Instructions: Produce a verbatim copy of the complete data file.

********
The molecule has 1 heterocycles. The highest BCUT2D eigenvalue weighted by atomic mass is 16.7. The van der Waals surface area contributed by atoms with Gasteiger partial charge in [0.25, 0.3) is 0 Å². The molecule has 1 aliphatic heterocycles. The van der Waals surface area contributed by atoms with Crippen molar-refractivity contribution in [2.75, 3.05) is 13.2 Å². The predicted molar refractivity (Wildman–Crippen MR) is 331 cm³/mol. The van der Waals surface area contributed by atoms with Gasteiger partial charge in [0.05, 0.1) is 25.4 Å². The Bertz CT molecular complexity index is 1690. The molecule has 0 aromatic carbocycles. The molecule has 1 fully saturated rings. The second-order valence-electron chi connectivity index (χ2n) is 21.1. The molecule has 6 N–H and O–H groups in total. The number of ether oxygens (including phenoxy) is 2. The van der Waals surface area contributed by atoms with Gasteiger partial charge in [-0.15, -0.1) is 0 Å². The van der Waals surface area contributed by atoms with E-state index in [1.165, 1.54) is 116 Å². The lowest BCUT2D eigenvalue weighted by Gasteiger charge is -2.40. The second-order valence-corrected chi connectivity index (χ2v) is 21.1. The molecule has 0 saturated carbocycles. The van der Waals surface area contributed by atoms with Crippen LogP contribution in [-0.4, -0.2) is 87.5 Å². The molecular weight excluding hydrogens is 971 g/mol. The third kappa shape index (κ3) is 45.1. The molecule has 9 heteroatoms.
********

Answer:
The molecule has 1 heterocycles. The highest BCUT2D eigenvalue weighted by atomic mass is 16.7. The van der Waals surface area contributed by atoms with Gasteiger partial charge in [0.25, 0.3) is 0 Å². The molecule has 1 aliphatic heterocycles. The van der Waals surface area contributed by atoms with Crippen molar-refractivity contribution in [2.75, 3.05) is 13.2 Å². The predicted molar refractivity (Wildman–Crippen MR) is 331 cm³/mol. The van der Waals surface area contributed by atoms with Gasteiger partial charge in [0.05, 0.1) is 25.4 Å². The Bertz CT molecular complexity index is 1690. The molecule has 0 aromatic carbocycles. The molecule has 1 fully saturated rings. The second-order valence-electron chi connectivity index (χ2n) is 21.1. The molecule has 6 N–H and O–H groups in total. The number of ether oxygens (including phenoxy) is 2. The van der Waals surface area contributed by atoms with Gasteiger partial charge in [-0.15, -0.1) is 0 Å². The van der Waals surface area contributed by atoms with E-state index in [1.165, 1.54) is 116 Å². The lowest BCUT2D eigenvalue weighted by Gasteiger charge is -2.40. The second-order valence-corrected chi connectivity index (χ2v) is 21.1. The molecule has 0 saturated carbocycles. The van der Waals surface area contributed by atoms with Crippen LogP contribution in [-0.4, -0.2) is 87.5 Å². The molecular weight excluding hydrogens is 971 g/mol. The third kappa shape index (κ3) is 45.1. The molecule has 9 heteroatoms.